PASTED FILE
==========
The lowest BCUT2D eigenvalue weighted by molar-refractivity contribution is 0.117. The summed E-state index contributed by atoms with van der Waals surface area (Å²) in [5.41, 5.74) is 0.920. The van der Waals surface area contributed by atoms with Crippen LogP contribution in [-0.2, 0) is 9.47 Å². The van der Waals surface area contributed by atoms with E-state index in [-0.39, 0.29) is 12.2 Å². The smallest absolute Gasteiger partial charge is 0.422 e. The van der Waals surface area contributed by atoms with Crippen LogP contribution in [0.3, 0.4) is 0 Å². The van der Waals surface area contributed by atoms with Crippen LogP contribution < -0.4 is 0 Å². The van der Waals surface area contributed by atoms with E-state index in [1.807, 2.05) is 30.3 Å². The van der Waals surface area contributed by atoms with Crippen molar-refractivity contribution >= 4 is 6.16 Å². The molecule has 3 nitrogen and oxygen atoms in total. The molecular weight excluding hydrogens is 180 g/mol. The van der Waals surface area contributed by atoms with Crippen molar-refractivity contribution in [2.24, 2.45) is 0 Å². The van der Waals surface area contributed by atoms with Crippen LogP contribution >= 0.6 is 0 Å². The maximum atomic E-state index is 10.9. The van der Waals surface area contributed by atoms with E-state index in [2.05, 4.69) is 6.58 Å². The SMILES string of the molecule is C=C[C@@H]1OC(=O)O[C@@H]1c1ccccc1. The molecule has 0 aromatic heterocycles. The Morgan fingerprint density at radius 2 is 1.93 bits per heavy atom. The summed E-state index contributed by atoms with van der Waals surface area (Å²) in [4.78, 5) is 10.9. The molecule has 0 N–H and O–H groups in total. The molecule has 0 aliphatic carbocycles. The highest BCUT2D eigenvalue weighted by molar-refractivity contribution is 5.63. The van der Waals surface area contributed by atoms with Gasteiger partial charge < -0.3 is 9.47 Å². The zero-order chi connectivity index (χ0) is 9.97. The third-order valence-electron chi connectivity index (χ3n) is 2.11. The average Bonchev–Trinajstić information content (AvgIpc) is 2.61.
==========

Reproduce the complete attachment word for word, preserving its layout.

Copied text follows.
The lowest BCUT2D eigenvalue weighted by molar-refractivity contribution is 0.117. The summed E-state index contributed by atoms with van der Waals surface area (Å²) in [5.41, 5.74) is 0.920. The van der Waals surface area contributed by atoms with Crippen LogP contribution in [-0.2, 0) is 9.47 Å². The van der Waals surface area contributed by atoms with E-state index in [-0.39, 0.29) is 12.2 Å². The smallest absolute Gasteiger partial charge is 0.422 e. The van der Waals surface area contributed by atoms with Crippen LogP contribution in [0.3, 0.4) is 0 Å². The van der Waals surface area contributed by atoms with Crippen LogP contribution < -0.4 is 0 Å². The van der Waals surface area contributed by atoms with E-state index in [1.807, 2.05) is 30.3 Å². The van der Waals surface area contributed by atoms with Crippen molar-refractivity contribution >= 4 is 6.16 Å². The molecule has 3 nitrogen and oxygen atoms in total. The molecular weight excluding hydrogens is 180 g/mol. The van der Waals surface area contributed by atoms with Crippen molar-refractivity contribution in [2.24, 2.45) is 0 Å². The van der Waals surface area contributed by atoms with Crippen LogP contribution >= 0.6 is 0 Å². The maximum atomic E-state index is 10.9. The van der Waals surface area contributed by atoms with E-state index in [2.05, 4.69) is 6.58 Å². The SMILES string of the molecule is C=C[C@@H]1OC(=O)O[C@@H]1c1ccccc1. The molecule has 0 aromatic heterocycles. The Morgan fingerprint density at radius 2 is 1.93 bits per heavy atom. The summed E-state index contributed by atoms with van der Waals surface area (Å²) in [4.78, 5) is 10.9. The molecule has 0 N–H and O–H groups in total. The molecule has 0 aliphatic carbocycles. The highest BCUT2D eigenvalue weighted by molar-refractivity contribution is 5.63. The van der Waals surface area contributed by atoms with Gasteiger partial charge < -0.3 is 9.47 Å². The zero-order chi connectivity index (χ0) is 9.97. The third-order valence-electron chi connectivity index (χ3n) is 2.11. The average Bonchev–Trinajstić information content (AvgIpc) is 2.61.